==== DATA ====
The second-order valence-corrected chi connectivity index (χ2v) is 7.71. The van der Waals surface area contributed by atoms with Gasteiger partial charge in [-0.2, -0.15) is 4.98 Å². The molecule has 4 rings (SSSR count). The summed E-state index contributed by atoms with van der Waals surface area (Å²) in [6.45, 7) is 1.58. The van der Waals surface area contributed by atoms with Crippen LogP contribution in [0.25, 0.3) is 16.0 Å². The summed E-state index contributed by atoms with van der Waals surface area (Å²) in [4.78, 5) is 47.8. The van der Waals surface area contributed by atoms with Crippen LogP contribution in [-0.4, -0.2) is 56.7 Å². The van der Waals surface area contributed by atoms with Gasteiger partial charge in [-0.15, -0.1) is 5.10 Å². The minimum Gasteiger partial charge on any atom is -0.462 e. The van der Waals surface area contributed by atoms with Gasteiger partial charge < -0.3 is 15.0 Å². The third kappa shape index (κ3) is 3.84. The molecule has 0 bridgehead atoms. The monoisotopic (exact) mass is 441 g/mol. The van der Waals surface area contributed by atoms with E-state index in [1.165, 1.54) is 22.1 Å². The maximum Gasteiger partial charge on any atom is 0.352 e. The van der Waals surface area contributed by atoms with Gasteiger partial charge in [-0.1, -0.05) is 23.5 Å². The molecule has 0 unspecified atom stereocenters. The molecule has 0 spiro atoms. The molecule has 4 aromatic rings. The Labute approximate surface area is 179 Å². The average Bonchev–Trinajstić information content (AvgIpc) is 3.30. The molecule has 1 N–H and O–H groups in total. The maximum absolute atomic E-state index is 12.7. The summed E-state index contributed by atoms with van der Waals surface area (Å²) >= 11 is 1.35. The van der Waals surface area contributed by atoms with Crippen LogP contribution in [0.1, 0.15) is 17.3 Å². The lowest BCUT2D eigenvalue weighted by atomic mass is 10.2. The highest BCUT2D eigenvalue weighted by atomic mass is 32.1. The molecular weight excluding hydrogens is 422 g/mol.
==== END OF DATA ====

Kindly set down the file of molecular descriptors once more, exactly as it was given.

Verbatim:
The second-order valence-corrected chi connectivity index (χ2v) is 7.71. The van der Waals surface area contributed by atoms with Gasteiger partial charge in [-0.2, -0.15) is 4.98 Å². The molecule has 4 rings (SSSR count). The summed E-state index contributed by atoms with van der Waals surface area (Å²) in [6.45, 7) is 1.58. The van der Waals surface area contributed by atoms with Crippen LogP contribution in [0.25, 0.3) is 16.0 Å². The summed E-state index contributed by atoms with van der Waals surface area (Å²) in [4.78, 5) is 47.8. The van der Waals surface area contributed by atoms with Crippen LogP contribution in [-0.4, -0.2) is 56.7 Å². The van der Waals surface area contributed by atoms with Gasteiger partial charge in [-0.15, -0.1) is 5.10 Å². The minimum Gasteiger partial charge on any atom is -0.462 e. The van der Waals surface area contributed by atoms with Gasteiger partial charge < -0.3 is 15.0 Å². The third kappa shape index (κ3) is 3.84. The molecule has 0 bridgehead atoms. The monoisotopic (exact) mass is 441 g/mol. The van der Waals surface area contributed by atoms with E-state index in [1.165, 1.54) is 22.1 Å². The maximum Gasteiger partial charge on any atom is 0.352 e. The van der Waals surface area contributed by atoms with Gasteiger partial charge in [-0.1, -0.05) is 23.5 Å². The molecule has 0 unspecified atom stereocenters. The molecule has 0 spiro atoms. The molecule has 4 aromatic rings. The Labute approximate surface area is 179 Å². The average Bonchev–Trinajstić information content (AvgIpc) is 3.30. The molecule has 1 N–H and O–H groups in total. The maximum absolute atomic E-state index is 12.7. The summed E-state index contributed by atoms with van der Waals surface area (Å²) >= 11 is 1.35. The van der Waals surface area contributed by atoms with Crippen LogP contribution in [0.1, 0.15) is 17.3 Å². The lowest BCUT2D eigenvalue weighted by atomic mass is 10.2. The highest BCUT2D eigenvalue weighted by atomic mass is 32.1. The molecular weight excluding hydrogens is 422 g/mol.